[Marxism] The Halal Internet

Louis Proyect lnp3 at panix.com
Wed Jul 13 08:11:31 MDT 2011


Iran tightens online censorship to counter US 'shadow internet'

Tehran fury at 'internet in a suitcase' prompts upgrade to web 
filtering system blocking forbidden websites

by Saeed Kamali Dehghan

Iran has stepped up online censorship by upgrading the filtering 
system that enables the Islamic regime to block access to 
thousands of websites it deems inappropriate for Iranian users.

The move comes one month after the United States announced plans 
to launch new services facilitating internet access and mobile 
phone communications in countries with tight controls on freedom 
of speech, a decision that infuriated Tehran's regime and prompted 
harsh reactions from several Iranian officials.

The upgrade had at first appeared as a relaxation of the 
censorship machine. Iran's online community said on Monday that 
filtering was temporarily lifted for the entire country, giving 
users access to banned websites such as Twitter and Facebook. But 
hopes for an end to censorship were dashed when news agencies 
reported later in the day that the respite was due to the process 
of making the upgrade.

Despite the filtering, many Iranians access blocked addresses with 
help from proxy websites or virtual private network (VPN) 
services. The upgrade is aimed at stopping users bypassing censorship.

More than 5 million websites are filtered in Iran. Media 
organisations including the Guardian, BBC and CNN are blocked, 
though access to the New York Times website is allowed. On Google, 
the Farsi equivalents for words such as "condom", "sex", "lesbian" 
and "anti-filtering" are filtered out.

Iran is believed to be worried about the influence of the internet 
and especially social networking websites as pro-democracy 
activists across the Middle East use them to promote and publicise 
their movements.

Iran's semi-official Fars news agency quoted an unnamed official 
as saying: "The ministry of communications and information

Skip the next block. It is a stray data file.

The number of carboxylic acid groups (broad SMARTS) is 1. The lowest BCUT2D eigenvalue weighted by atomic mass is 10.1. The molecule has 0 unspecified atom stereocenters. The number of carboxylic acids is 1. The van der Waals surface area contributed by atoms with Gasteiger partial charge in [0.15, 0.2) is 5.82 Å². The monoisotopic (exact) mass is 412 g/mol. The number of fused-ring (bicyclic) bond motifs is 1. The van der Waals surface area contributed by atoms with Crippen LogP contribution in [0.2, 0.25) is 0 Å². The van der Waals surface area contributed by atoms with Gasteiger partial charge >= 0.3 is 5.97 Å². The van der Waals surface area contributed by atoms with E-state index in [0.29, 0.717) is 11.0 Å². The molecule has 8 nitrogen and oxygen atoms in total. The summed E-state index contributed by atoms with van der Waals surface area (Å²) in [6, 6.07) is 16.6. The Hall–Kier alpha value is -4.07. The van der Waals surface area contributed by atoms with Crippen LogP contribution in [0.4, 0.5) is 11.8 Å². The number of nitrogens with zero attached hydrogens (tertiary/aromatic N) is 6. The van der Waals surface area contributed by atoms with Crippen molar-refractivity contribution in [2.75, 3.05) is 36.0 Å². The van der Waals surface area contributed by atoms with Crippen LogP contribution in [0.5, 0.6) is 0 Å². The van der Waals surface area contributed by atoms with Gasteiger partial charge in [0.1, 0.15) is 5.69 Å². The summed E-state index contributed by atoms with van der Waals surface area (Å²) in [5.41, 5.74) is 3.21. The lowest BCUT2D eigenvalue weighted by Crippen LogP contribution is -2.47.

technology is strengthening the filtering system and recent 
disruptions were the result of this upgrade."

At the same time, Nasimonline.ir, an agency that publishes short 
Twitter-style bursts of news, said it had received information 
that "a new filtering system that targets Google and Yahoo search 
engines" had been installed and tested on Monday.

"I think that the new upgrade in the filtering system is a signal 
from Iran that the regime is prepared to stop any attempt by the 
US to challenge the country's online censorship," said an Iranian 
who spoke to the Guardian by phone from Tehran on condition of 

The New York Times reported last month that the Obama 
administration is leading a global effort to deploy what is known 
as "shadow internet" or "internet in a suitcase" by spending $2m 
(£1.25m) on secretive projects to create "independent cellphone 
networks inside foreign countries". The aim is to provide services 
that allow "wireless communication over a wide area with a link to 
the global internet" in support of dissidents in countries that 
have tightened their grip on freedom of speech.

In reaction to the US move, Iran's intelligence minister, Heidar 
Moslehi, was quoted by Fars as saying: "We had predicted these 
actions, such as the internet in suitcase, and we have planned 
proper ways to combat them."

In an interview with the semi-official Mehr news agency, Iran's 
minister for communications and information technology, Reza 
Taghipour, accused the US of "cyber terrorism" for its plans to 
launch "internet in suitcase".

In April, the Tehran government announced that it intended to 
launch "halal internet", a country-wide intranet and a parallel 
network that conforms to Islamic values with the ultimate goal of 
substituting for the global internet.

Iran's opposition believe that Iran is buying its filtering 
technology from China. In September 2009 Iran's powerful 
Revolutionary Guards, a body under the direct control of the 
supreme leader, Ayatollah Ali Khamenei, purchased 51% of the 
Telecommunications Company of Iran, which monitors internet 
filtering in the country.

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